Currency = Art? (Part One)

By on September 27th, 2016 in Editorial

As a canvas, money is loaded with iconography that provides ample opportunity for subversive humour and is almost inherently political – the very act of drawing on currency is an anti-establishment statement.

In the case of artists who transform money (as opposed to those who cut up and refashion banknotes as collage or sculpture and will feature in part two of this post), the aim is more often laughs than hard-hitting social commentary, often through combining highly recognisable banknote imagery with highly recognisable pop culture touchstones.

alienFace Hugger by James Charles
James Charles’s banknote art is steeped heavily in pop culture, subjecting the full gamut of dead presidents to the honour/indignity of subtle metamorphosis into a wide array of celebrities and film characters. Here, Abraham Lincoln remains impressively calm as a Xenomorph from the Alien franchise plants an embryo down his throat that may or may not burst out of his chest during the Gettysburg Address.

 

bond007007 by bunchof5s



queenofpulpPulp Queen by bunchof5s
An anonymous, mischievous Australian is gleefully defacing five-dollar notes for his WordPress blog, producing a series of hilariously cartoony banknotes that put Queen Elizabeth II in a wide variety of unusual situations and disguises – again, often referencing films. In contrast with James Charles, endearingly little effort is made by the artist to stay within the style of the original banknote, instead revelling in just how much he has mangled our lovable monarch’s visage.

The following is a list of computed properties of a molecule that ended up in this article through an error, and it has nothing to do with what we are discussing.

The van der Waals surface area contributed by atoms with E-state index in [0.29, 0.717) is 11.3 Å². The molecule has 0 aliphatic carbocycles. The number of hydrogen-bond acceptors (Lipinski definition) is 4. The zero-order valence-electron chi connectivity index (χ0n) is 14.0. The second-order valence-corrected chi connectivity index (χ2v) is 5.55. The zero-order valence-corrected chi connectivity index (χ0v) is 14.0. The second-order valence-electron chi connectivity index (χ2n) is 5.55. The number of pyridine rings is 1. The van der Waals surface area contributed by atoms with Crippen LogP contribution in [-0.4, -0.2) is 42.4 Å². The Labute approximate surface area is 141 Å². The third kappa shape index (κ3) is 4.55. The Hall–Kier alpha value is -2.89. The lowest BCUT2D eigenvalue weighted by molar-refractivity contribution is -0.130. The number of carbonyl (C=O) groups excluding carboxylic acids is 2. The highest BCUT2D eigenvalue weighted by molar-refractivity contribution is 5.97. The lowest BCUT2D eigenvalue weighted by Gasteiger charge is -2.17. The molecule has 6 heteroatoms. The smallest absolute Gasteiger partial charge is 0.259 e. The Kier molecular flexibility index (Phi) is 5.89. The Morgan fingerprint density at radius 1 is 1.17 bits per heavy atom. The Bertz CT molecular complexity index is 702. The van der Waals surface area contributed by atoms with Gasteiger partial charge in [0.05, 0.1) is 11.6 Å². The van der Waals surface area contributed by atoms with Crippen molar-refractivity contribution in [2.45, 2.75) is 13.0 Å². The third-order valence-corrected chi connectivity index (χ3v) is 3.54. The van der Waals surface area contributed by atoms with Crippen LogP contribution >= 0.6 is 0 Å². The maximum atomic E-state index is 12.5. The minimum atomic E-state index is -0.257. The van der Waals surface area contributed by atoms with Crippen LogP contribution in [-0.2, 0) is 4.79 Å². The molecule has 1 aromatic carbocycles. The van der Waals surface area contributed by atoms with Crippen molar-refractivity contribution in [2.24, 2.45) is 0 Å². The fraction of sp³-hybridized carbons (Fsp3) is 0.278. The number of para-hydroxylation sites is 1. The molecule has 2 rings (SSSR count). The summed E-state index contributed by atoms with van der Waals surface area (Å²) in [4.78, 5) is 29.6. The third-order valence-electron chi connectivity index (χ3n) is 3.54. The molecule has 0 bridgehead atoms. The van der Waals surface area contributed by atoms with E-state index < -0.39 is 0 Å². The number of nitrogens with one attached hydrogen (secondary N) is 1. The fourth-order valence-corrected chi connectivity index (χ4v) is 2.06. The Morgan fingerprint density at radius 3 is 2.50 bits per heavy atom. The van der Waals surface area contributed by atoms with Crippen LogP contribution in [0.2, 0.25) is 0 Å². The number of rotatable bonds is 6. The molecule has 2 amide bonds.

screen-shot-2016-09-27-at-09-48-26Various by Hanna von Goeler
Hanna von Goeler’s approach is far more personal, using banknotes almost as a visual diary through which she ‘chronicles [her] struggle and relationship with money’. Some pieces feature written details or events from her life, others (like the tattoo image above) are straightforward visual jokes. But what makes her stand out from other currency artists is her use of negative space – turning the border of a banknote into a frame for an image, or removing large sections with white paint until she is left with a different image entirely. In a niche discipline where most proponents are defined by what they add to the image, it’s interesting to see an artist who thinks about what they’re subtracting.

 

b0d98a_82ee8fae96a64984b3090934370cf9f5I Will Not Deface Coins by Deadman Jeweler
Robert Morris is a professional jeweller with a sideline in carving hobo nickels – a form of art that became popular in 1913 when the Buffalo nickel was introduced, providing a highly portable and relatively soft canvas for itinerant workers of an artistic bent. Most of Morris’ coins feature jangly skeletons and scantily clad women, but I Will Not Deface Coins is a lovely, self-referential homage to one of the most iconic images in cartoon history.

 

joshusmaniUntitled by Josh Usmani
Here, a Polish 50 złoty note has passed through the disconcerting filter of a Yuletide acid trip. The usually bored face of Polish communist General Karol Świerczewski – behind its clownish accouterments – now seems possessed by the vacant stare of a serial killer, while a gang of baubles hover threateningly over his left shoulder and a red-hot beach ball drops out of a portal to another dimension. Josh Usmani has produced over 100 notes that look like deleted scenes from the kids’ TV show of your nightmares.


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James is freemarket’s Chief Commercial Officer. He has a history of finding new ways to solve age-old financial challenges and was responsible for launching some of the first online money transfer and prepaid card initiatives in Europe.


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